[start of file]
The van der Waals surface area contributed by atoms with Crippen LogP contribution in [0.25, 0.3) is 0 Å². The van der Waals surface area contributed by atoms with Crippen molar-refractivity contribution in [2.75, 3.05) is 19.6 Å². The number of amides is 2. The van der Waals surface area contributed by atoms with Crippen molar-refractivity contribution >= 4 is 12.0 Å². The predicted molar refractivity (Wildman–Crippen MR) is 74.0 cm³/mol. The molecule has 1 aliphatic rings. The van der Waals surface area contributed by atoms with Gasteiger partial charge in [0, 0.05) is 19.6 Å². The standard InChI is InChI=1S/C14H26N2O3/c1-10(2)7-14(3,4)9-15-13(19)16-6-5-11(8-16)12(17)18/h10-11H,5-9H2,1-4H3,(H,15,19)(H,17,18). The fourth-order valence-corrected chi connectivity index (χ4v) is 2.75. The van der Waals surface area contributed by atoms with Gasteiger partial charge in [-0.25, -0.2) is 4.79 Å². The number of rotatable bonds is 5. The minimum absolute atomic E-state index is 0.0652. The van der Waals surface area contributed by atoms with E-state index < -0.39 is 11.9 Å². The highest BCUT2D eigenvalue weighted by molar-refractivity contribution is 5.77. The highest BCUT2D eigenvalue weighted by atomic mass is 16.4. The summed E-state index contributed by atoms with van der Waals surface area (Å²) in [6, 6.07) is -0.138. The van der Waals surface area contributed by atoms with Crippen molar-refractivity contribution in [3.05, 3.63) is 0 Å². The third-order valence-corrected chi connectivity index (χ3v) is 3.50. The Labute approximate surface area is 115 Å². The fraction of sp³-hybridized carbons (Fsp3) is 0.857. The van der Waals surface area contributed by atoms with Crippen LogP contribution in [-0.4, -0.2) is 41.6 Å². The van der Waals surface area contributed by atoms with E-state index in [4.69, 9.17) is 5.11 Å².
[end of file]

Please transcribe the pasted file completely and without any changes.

The van der Waals surface area contributed by atoms with Crippen LogP contribution in [0.25, 0.3) is 0 Å². The van der Waals surface area contributed by atoms with Crippen molar-refractivity contribution in [2.75, 3.05) is 19.6 Å². The number of amides is 2. The van der Waals surface area contributed by atoms with Crippen molar-refractivity contribution >= 4 is 12.0 Å². The predicted molar refractivity (Wildman–Crippen MR) is 74.0 cm³/mol. The molecule has 1 aliphatic rings. The van der Waals surface area contributed by atoms with Gasteiger partial charge in [0, 0.05) is 19.6 Å². The standard InChI is InChI=1S/C14H26N2O3/c1-10(2)7-14(3,4)9-15-13(19)16-6-5-11(8-16)12(17)18/h10-11H,5-9H2,1-4H3,(H,15,19)(H,17,18). The fourth-order valence-corrected chi connectivity index (χ4v) is 2.75. The van der Waals surface area contributed by atoms with Gasteiger partial charge in [-0.25, -0.2) is 4.79 Å². The number of rotatable bonds is 5. The minimum absolute atomic E-state index is 0.0652. The van der Waals surface area contributed by atoms with E-state index < -0.39 is 11.9 Å². The highest BCUT2D eigenvalue weighted by molar-refractivity contribution is 5.77. The highest BCUT2D eigenvalue weighted by atomic mass is 16.4. The summed E-state index contributed by atoms with van der Waals surface area (Å²) in [6, 6.07) is -0.138. The van der Waals surface area contributed by atoms with Crippen molar-refractivity contribution in [3.05, 3.63) is 0 Å². The third-order valence-corrected chi connectivity index (χ3v) is 3.50. The Labute approximate surface area is 115 Å². The fraction of sp³-hybridized carbons (Fsp3) is 0.857. The van der Waals surface area contributed by atoms with Crippen LogP contribution in [-0.4, -0.2) is 41.6 Å². The van der Waals surface area contributed by atoms with E-state index in [4.69, 9.17) is 5.11 Å².